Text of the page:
Active implantable devices such as cardiac defibrillators and pacemakers can literally be lifesavers. That is, as long as their power supplies last.
Batteries that power these products have a limited life span. Many need to be replaced within seven to 10 years. And, with increasing demand on the devices to perform new functions and to make them smaller, their lifetimes will only decrease.
Replacing batteries usually means more surgery, which can cost $15,000 to $20,000.
Not such a great solution for a patient who has probably already undergone several procedures.
New products in the pipeline also pose problems for traditional battery power systems. Sensors for neurostimulation and blood glucose are one example. These tend to be very small. Bulky batteries may not work in them.
Clearly, finding a way to improve power sources is needed.
The answer may lie within the human body. At least two groups of researchers are looking to harness the energy created by “two feet and a heartbeat” to power implantables.
SweetPower (Victoria, BC, Canada; www.sweetpower.com) has developed a reliable glucose fuel cell to power implantable devices. The unit, based on a silicon chip, uses glucose produced in human blood to make electricity. The cell can generate power ratings of 400 mV and 100 nW, and is self-sustaining. Since nontoxic materials are used, the only by-products are harmless carbon dioxide and water.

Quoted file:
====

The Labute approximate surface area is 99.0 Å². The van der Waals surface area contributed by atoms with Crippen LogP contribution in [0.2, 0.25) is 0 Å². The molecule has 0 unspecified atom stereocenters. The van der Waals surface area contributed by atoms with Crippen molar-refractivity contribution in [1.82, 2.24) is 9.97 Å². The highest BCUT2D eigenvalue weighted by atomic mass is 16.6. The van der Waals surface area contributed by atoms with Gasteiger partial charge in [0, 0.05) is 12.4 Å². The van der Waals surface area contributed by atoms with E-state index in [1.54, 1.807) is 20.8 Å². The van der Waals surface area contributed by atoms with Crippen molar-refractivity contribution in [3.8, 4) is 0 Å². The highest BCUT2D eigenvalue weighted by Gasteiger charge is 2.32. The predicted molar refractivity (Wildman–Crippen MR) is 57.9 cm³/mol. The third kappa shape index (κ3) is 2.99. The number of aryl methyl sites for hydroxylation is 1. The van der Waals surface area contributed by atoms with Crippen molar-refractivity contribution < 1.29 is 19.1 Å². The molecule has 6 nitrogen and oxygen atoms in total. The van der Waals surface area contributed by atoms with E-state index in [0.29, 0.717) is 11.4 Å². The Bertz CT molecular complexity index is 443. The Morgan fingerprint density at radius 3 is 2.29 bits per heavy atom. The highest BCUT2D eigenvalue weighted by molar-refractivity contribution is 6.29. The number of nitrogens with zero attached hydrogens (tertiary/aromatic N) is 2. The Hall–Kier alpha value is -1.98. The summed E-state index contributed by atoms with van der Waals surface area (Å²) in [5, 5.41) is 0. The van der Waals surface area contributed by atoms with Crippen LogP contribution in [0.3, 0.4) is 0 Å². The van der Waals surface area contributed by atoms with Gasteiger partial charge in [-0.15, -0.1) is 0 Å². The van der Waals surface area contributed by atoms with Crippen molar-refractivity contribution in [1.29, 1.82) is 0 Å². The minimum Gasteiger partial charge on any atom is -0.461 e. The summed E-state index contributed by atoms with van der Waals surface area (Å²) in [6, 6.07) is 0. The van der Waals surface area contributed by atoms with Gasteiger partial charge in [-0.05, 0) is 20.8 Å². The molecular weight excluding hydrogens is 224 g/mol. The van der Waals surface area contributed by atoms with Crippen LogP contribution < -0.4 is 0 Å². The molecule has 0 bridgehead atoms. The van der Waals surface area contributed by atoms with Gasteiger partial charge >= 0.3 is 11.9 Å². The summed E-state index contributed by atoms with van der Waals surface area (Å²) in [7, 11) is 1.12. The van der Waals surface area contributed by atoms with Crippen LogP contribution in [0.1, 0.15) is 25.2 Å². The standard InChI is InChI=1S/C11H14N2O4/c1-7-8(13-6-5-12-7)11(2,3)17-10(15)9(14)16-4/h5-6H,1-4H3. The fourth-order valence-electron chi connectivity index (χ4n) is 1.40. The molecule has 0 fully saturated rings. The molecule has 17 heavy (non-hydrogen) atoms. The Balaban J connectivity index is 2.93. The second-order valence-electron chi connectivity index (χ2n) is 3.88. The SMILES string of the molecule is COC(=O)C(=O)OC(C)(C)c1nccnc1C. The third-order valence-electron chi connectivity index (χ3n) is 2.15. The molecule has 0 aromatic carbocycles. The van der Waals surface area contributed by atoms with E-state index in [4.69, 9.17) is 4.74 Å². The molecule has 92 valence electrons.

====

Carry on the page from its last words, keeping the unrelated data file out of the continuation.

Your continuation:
Some applications for the glucose fuel cell include neurostimulation, diabetes, and drug-delivery devices.
Another group of scientists thinks it can use a different part of the body to produce energy. A UK-based consortium is working on prototyping a device that can harvest energy from movement in or on the body, including joint movement and heartbeats. The self-energizing implantable medical microsystem (SIMM) project will use a microgenerator manufactured as a MEMS to gather the energy.
SIMM project leader David Hatherall says, “Providing an in-body power supply will reduce the dependence on batteries for implantable devices, and facilitate the design of new self-powered devices for applications currently not feasible due to battery life and space restrictions.”
The prototype design is expected to achieve 10–100 times more power than previous attempts to harvest human energy.
New applications are emerging for devices such as activity monitors, bladder control valves, and cochlear and retinal implants.
The need for a reliable, nontoxic power supply will only increase.
It looks like the Zen masters might be right. The answer could very well be within ourselves.